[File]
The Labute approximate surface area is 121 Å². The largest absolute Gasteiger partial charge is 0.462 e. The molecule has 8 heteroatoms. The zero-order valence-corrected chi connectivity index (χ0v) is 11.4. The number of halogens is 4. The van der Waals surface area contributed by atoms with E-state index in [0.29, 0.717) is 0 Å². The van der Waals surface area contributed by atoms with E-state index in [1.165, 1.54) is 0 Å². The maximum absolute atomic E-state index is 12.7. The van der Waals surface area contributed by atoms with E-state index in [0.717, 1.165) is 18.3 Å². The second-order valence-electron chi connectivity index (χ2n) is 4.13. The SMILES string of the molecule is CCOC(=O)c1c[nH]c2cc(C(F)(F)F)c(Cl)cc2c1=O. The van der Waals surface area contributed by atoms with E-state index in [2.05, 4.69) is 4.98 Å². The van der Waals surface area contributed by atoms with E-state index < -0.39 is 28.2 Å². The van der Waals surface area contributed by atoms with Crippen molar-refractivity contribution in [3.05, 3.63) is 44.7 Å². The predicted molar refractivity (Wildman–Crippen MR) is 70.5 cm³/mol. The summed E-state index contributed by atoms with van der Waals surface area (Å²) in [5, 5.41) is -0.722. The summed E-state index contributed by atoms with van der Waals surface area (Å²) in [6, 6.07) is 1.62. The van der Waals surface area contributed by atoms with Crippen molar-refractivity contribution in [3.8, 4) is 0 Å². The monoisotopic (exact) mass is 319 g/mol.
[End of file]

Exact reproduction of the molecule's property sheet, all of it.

The Labute approximate surface area is 121 Å². The largest absolute Gasteiger partial charge is 0.462 e. The molecule has 8 heteroatoms. The zero-order valence-corrected chi connectivity index (χ0v) is 11.4. The number of halogens is 4. The van der Waals surface area contributed by atoms with E-state index in [0.29, 0.717) is 0 Å². The van der Waals surface area contributed by atoms with E-state index in [1.165, 1.54) is 0 Å². The maximum absolute atomic E-state index is 12.7. The van der Waals surface area contributed by atoms with E-state index in [0.717, 1.165) is 18.3 Å². The second-order valence-electron chi connectivity index (χ2n) is 4.13. The SMILES string of the molecule is CCOC(=O)c1c[nH]c2cc(C(F)(F)F)c(Cl)cc2c1=O. The van der Waals surface area contributed by atoms with E-state index in [2.05, 4.69) is 4.98 Å². The van der Waals surface area contributed by atoms with E-state index < -0.39 is 28.2 Å². The van der Waals surface area contributed by atoms with Crippen molar-refractivity contribution in [3.05, 3.63) is 44.7 Å². The predicted molar refractivity (Wildman–Crippen MR) is 70.5 cm³/mol. The summed E-state index contributed by atoms with van der Waals surface area (Å²) in [5, 5.41) is -0.722. The summed E-state index contributed by atoms with van der Waals surface area (Å²) in [6, 6.07) is 1.62. The van der Waals surface area contributed by atoms with Crippen molar-refractivity contribution in [3.8, 4) is 0 Å². The monoisotopic (exact) mass is 319 g/mol.